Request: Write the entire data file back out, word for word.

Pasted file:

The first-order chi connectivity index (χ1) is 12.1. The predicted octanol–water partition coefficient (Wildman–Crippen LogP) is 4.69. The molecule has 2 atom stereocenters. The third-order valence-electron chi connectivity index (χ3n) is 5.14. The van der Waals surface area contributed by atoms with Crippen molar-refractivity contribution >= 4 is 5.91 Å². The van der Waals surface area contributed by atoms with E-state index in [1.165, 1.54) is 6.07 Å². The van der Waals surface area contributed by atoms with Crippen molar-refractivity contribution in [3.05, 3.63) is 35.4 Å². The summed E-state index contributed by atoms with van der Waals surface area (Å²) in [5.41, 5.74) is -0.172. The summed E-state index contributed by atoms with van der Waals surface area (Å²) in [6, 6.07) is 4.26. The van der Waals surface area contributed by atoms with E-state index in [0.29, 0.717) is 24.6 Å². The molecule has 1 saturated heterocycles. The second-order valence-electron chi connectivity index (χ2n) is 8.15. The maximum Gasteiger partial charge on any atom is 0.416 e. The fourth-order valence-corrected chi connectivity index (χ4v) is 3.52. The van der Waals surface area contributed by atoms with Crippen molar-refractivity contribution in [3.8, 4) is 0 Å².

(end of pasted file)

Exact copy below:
The first-order chi connectivity index (χ1) is 12.1. The predicted octanol–water partition coefficient (Wildman–Crippen LogP) is 4.69. The molecule has 2 atom stereocenters. The third-order valence-electron chi connectivity index (χ3n) is 5.14. The van der Waals surface area contributed by atoms with Crippen molar-refractivity contribution >= 4 is 5.91 Å². The van der Waals surface area contributed by atoms with E-state index in [1.165, 1.54) is 6.07 Å². The van der Waals surface area contributed by atoms with Crippen molar-refractivity contribution in [3.05, 3.63) is 35.4 Å². The summed E-state index contributed by atoms with van der Waals surface area (Å²) in [5.41, 5.74) is -0.172. The summed E-state index contributed by atoms with van der Waals surface area (Å²) in [6, 6.07) is 4.26. The van der Waals surface area contributed by atoms with E-state index in [0.29, 0.717) is 24.6 Å². The molecule has 1 saturated heterocycles. The second-order valence-electron chi connectivity index (χ2n) is 8.15. The maximum Gasteiger partial charge on any atom is 0.416 e. The fourth-order valence-corrected chi connectivity index (χ4v) is 3.52. The van der Waals surface area contributed by atoms with Crippen molar-refractivity contribution in [3.8, 4) is 0 Å².